2. If the initial fee increase is intended to be temporary, can we call it something else? As many critics have pointed out, once most organizations raise fees, they turn out to stay raised, even if the needs of the organization change. Accordingly, some has reasonably expressed concern that if this is processed as an outright fee increase, that it may be difficult for the fee to really be reduced in the future, even if the campaign doesn’t reach its proposed benchmarks for success. So if the goal is really to test the waters of a public awareness campaign, can’t this be put forth as some type of “special assessment”, rather than a change to the base rate of ongoing renewal fees? If the campaign is successful, and the CFP Board truly wants to make an ongoing public awareness campaign an anchor of its value proposition as an organization, the board of directors could revisit a permanent fee increase at that point, when it is more clealry justified with actual results. (Although I’d point out that technically, I’m not certain it’s possible to really apply a special assessment fee for a licensing organization like the CFP Board; after all, we are not talking about a membership fee where special assessments are perhaps more common.)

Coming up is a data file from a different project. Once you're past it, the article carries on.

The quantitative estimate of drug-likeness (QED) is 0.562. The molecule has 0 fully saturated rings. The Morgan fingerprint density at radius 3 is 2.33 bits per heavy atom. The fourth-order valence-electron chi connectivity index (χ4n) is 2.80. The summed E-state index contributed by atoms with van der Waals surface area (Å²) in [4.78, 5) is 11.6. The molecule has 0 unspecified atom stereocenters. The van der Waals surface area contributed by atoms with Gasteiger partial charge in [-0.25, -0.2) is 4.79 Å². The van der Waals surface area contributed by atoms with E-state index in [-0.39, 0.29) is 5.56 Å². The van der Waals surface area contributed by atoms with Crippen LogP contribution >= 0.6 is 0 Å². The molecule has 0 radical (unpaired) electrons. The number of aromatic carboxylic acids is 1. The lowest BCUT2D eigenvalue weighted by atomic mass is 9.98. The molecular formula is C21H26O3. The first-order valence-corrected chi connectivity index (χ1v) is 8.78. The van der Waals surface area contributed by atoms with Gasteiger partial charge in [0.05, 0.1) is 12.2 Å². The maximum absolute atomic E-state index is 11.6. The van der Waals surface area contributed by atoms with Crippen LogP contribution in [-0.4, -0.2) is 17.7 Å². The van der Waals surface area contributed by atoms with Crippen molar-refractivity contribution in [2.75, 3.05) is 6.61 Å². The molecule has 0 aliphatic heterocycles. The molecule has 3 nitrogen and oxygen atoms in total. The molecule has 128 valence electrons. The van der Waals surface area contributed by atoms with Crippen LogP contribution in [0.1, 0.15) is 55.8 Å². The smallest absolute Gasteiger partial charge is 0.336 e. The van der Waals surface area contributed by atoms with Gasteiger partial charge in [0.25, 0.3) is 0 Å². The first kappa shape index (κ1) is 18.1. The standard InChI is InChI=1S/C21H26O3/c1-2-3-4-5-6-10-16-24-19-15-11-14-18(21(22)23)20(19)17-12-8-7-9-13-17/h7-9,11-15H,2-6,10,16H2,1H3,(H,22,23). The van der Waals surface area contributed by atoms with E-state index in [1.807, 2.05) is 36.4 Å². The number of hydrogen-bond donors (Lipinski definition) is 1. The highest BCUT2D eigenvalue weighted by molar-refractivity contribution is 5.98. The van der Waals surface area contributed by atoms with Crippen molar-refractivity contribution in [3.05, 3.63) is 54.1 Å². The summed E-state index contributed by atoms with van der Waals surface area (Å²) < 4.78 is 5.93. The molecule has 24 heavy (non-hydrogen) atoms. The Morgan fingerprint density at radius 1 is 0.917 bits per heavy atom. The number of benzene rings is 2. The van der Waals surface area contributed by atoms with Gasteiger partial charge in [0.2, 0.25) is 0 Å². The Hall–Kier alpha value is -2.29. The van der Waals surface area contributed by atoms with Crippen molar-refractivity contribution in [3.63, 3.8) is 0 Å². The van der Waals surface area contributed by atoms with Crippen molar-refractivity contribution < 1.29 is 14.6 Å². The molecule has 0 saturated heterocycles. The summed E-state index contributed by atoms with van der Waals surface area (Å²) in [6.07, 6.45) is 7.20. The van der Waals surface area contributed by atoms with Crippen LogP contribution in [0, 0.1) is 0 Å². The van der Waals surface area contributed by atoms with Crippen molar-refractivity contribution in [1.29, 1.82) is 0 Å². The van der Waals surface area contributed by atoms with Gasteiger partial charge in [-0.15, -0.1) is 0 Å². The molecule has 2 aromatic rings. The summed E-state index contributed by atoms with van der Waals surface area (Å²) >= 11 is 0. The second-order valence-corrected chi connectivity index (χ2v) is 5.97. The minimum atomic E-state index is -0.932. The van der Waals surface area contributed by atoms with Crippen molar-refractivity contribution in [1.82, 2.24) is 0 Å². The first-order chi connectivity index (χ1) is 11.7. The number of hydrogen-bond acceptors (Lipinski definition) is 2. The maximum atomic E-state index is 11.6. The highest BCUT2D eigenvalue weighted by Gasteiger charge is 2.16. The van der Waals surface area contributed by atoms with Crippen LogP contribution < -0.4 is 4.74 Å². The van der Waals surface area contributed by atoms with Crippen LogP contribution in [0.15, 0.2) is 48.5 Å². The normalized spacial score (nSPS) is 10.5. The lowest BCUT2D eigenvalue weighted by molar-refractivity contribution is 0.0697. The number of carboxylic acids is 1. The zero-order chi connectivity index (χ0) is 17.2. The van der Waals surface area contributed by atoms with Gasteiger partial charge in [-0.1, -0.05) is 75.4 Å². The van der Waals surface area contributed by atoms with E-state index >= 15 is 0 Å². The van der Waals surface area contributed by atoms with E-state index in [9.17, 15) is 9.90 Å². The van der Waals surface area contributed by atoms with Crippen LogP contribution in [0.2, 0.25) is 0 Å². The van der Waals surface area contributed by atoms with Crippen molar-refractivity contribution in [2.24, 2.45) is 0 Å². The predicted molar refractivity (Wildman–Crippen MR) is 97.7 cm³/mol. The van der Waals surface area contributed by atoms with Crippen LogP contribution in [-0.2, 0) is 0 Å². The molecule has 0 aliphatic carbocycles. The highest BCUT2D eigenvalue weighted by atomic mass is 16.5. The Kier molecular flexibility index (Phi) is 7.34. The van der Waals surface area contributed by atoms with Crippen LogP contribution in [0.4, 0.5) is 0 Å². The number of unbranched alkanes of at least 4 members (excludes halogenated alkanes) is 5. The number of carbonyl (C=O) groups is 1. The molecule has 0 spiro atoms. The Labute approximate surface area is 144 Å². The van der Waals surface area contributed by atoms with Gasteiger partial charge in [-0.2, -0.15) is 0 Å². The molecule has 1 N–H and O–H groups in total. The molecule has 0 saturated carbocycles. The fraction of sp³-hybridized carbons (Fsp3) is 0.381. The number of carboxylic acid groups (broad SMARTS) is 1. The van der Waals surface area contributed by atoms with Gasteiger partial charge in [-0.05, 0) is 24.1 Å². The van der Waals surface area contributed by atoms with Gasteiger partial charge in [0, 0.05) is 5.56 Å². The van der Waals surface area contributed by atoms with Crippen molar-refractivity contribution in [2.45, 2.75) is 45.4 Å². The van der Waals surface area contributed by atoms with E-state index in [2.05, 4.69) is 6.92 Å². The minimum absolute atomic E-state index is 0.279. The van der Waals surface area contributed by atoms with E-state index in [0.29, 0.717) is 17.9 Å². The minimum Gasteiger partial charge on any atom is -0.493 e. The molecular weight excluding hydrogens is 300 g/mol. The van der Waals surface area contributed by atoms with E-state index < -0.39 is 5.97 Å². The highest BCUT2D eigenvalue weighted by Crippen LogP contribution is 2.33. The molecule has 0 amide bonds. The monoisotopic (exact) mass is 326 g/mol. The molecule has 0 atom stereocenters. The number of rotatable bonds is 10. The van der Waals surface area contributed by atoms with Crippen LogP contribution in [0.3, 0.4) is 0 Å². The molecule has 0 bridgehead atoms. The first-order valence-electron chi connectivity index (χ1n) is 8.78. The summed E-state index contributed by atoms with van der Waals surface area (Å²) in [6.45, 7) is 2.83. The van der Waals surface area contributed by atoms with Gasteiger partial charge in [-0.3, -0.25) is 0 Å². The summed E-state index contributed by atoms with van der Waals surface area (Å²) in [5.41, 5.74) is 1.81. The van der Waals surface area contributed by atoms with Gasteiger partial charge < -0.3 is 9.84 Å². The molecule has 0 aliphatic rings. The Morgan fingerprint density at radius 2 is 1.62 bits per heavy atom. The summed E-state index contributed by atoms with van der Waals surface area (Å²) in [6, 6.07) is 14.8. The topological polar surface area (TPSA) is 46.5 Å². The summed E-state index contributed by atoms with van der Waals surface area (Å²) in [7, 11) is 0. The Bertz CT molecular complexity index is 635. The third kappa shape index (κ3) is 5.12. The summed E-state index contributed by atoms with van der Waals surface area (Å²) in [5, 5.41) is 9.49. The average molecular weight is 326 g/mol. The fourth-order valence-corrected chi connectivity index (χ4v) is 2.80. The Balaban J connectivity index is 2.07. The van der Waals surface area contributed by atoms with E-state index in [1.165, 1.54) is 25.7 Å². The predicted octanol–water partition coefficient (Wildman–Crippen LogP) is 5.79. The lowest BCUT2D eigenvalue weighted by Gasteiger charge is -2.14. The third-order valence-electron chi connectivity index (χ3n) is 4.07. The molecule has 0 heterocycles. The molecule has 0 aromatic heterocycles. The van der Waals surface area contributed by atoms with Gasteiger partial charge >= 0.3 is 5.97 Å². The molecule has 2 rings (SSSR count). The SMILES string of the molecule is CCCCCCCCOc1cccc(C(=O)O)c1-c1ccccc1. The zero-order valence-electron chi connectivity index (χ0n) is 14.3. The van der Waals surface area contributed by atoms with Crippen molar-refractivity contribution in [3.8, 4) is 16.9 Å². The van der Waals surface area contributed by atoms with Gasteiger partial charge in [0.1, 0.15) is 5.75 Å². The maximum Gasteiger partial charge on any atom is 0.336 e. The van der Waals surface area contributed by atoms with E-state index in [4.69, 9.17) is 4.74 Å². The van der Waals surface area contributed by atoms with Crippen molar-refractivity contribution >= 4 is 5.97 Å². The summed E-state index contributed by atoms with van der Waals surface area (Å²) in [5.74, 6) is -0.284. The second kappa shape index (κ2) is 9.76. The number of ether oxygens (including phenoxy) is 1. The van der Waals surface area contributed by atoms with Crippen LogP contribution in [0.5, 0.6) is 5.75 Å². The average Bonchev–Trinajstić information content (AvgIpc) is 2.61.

3. Do we have to spend THAT much? On the one hand, many have criticized the CFP Board’s efforts for being too anemic; “isn’t $9 million of advertising just going to be an ineffectual drop in the bucket as an attempt to change the public awareness of several hundred million Americans?” On the other hand, many have also criticized the CFP Board for the magnitude of the fee increase; “I’m all for the CFP Board trying to expand public awareness, but I’m not supporting an 80% fee increase!” But it does beg the question – given the size and footprint of the CFP Board as an organization, its membership base, and the available dollars, is the amount of resources being allocated to the campaign really the right size/amount? I realize that the CFP Board’s own process did ask people what they thought was a reasonable payment to make for what the CFP Board sought to provide, but perhaps the amount of pushback on the organization suggests it is still too much at once? Or alternatively, is there a way to amortize the cost over the CFP certificant base over a longer period of time (e.g., a small increase that occurs for a longer period of time, rather than the “full” increase all at once?)?